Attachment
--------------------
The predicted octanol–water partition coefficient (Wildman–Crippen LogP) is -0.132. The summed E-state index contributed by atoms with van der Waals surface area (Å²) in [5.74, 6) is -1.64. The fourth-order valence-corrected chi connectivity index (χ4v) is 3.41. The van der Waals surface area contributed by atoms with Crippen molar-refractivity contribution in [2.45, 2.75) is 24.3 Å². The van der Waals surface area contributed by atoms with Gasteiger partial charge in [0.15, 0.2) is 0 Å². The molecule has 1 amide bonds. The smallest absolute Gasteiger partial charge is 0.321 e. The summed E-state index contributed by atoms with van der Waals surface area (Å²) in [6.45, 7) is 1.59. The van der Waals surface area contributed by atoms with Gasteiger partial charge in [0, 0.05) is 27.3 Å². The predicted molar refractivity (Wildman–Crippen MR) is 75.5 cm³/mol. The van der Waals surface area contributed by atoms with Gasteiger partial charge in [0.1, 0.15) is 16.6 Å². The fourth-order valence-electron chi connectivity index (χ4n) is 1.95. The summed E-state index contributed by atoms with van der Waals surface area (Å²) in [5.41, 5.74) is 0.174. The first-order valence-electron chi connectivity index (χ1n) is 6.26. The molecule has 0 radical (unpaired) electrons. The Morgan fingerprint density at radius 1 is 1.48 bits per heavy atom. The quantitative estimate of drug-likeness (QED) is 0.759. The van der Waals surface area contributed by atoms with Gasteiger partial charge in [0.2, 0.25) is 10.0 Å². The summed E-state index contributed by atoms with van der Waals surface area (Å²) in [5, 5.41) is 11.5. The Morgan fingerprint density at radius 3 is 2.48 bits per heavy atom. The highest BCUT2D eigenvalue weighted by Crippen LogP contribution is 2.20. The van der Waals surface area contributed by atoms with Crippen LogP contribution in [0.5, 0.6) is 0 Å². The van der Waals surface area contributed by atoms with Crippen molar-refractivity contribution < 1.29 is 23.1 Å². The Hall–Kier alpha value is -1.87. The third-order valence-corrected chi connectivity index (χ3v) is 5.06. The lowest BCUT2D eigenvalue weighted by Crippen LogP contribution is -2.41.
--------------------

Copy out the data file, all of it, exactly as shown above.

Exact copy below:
The predicted octanol–water partition coefficient (Wildman–Crippen LogP) is -0.132. The summed E-state index contributed by atoms with van der Waals surface area (Å²) in [5.74, 6) is -1.64. The fourth-order valence-corrected chi connectivity index (χ4v) is 3.41. The van der Waals surface area contributed by atoms with Crippen molar-refractivity contribution in [2.45, 2.75) is 24.3 Å². The van der Waals surface area contributed by atoms with Gasteiger partial charge in [0.15, 0.2) is 0 Å². The molecule has 1 amide bonds. The smallest absolute Gasteiger partial charge is 0.321 e. The summed E-state index contributed by atoms with van der Waals surface area (Å²) in [6.45, 7) is 1.59. The van der Waals surface area contributed by atoms with Gasteiger partial charge in [0, 0.05) is 27.3 Å². The predicted molar refractivity (Wildman–Crippen MR) is 75.5 cm³/mol. The van der Waals surface area contributed by atoms with Gasteiger partial charge in [0.1, 0.15) is 16.6 Å². The fourth-order valence-electron chi connectivity index (χ4n) is 1.95. The summed E-state index contributed by atoms with van der Waals surface area (Å²) in [5.41, 5.74) is 0.174. The first-order valence-electron chi connectivity index (χ1n) is 6.26. The molecule has 0 radical (unpaired) electrons. The Morgan fingerprint density at radius 1 is 1.48 bits per heavy atom. The quantitative estimate of drug-likeness (QED) is 0.759. The van der Waals surface area contributed by atoms with Gasteiger partial charge in [0.2, 0.25) is 10.0 Å². The summed E-state index contributed by atoms with van der Waals surface area (Å²) in [5, 5.41) is 11.5. The Morgan fingerprint density at radius 3 is 2.48 bits per heavy atom. The highest BCUT2D eigenvalue weighted by Crippen LogP contribution is 2.20. The van der Waals surface area contributed by atoms with Crippen LogP contribution in [0.5, 0.6) is 0 Å². The van der Waals surface area contributed by atoms with Crippen molar-refractivity contribution < 1.29 is 23.1 Å². The Hall–Kier alpha value is -1.87. The third-order valence-corrected chi connectivity index (χ3v) is 5.06. The lowest BCUT2D eigenvalue weighted by Crippen LogP contribution is -2.41.